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January 21, 2016updated 31 Aug 2016 9:49am

Fraudsters hit UK financial firms for £176m

News: KPMG analysis found that fraud in the UK reached over £732m last year.

By CBR Staff Writer

Fraud in the UK reached more than £732m in 2015, according to new analysis by KPMG.

KPMG’s Fraud Barometer, which measures fraud cases with losses of £100,000 or more reaching the UK courts, shows that the value of fraud prosecuted rose in 2015, up from £717m in 2014. The average value of fraud per case also increased to £2.4m in 2015 compared to £2m in 2014.

Fraudsters were found to mainly target victims in financial distress, with KPMG’s Fraud Barometer seeing a marked increase in fraudsters targeting individuals and families, stealing £156m. This reflects a 300% increase on 2014 when just £38.5m was lost by vulnerable victims.

Hitesh Patel, UK Forensic Partner at KPMG, said: "Criminals hiding behind a veil of respectability are preying on the poor, pushing people further into poverty. After appearing to offer victims a way to escape their debt, they have then proceeded to take what little the victims had left. With interest rate rises possible in 2016, such debt restructuring schemes are, sadly, likely to remain popular with fraudsters."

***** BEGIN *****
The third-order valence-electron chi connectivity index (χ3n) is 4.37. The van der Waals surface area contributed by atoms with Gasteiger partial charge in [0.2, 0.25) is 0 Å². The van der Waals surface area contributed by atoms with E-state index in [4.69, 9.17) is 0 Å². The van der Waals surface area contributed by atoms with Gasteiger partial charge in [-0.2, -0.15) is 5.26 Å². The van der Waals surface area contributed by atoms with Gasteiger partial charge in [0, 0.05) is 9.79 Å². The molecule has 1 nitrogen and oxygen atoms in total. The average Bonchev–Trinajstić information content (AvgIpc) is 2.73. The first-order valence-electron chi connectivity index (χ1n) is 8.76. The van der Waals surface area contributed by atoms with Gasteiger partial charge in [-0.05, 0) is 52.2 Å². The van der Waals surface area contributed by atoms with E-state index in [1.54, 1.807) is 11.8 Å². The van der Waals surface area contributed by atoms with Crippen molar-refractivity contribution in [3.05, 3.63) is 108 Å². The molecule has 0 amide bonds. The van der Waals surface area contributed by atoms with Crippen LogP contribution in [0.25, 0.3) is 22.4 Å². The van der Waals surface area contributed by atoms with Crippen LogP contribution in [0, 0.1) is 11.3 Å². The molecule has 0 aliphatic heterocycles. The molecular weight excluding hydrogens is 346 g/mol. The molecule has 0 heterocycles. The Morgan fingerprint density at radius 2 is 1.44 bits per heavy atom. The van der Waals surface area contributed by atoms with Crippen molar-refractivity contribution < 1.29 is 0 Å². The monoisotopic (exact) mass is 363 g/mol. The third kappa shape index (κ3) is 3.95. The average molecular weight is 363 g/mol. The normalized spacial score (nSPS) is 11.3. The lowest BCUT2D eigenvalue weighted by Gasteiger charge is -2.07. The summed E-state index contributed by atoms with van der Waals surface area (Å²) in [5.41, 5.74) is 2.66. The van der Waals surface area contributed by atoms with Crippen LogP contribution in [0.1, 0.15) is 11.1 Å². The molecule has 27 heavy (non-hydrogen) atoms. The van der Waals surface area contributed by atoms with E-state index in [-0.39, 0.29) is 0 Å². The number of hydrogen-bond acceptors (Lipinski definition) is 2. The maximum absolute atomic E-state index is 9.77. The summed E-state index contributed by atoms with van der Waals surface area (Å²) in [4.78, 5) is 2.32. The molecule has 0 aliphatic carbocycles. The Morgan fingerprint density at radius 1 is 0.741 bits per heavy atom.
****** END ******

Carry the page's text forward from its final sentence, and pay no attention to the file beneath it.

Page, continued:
Fraudsters also targeted businesses and public organisations by falsifying their financial position to extract funds or attract funding investment, resulting in losses of £176m – a tenfold increase on 2014.

Criminals used tried and tested techniques, with some falsifying their finances to deceive victims and extract funds or entice funding investment. A failure to scrutinise prospective deals and third parties resulted in losses of £176m in 2015, a tenfold increase on 2014.

In one large case, fraudsters deployed this technique to target financial institutions, securing fraudulent loans totalling £142m. The perpetrators allegedly presented a falsified order book as an asset, against which the large loans could be secured. The customers did not in fact exist.

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KPMG forensic director in the London region Chris Wheeler said: "Fraudsters and criminal gangs see financial institutions as a series of processes that they need to overcome, but once penetrated the rewards can be bountiful.

"Whilst large organisations focus on regulatory efforts to combat financial crime at the front end, such as money laundering, the data shows vulnerability to old-fashioned back office fraud.  The importance of employee screening and pre-employment due diligence measures cannot be understated."


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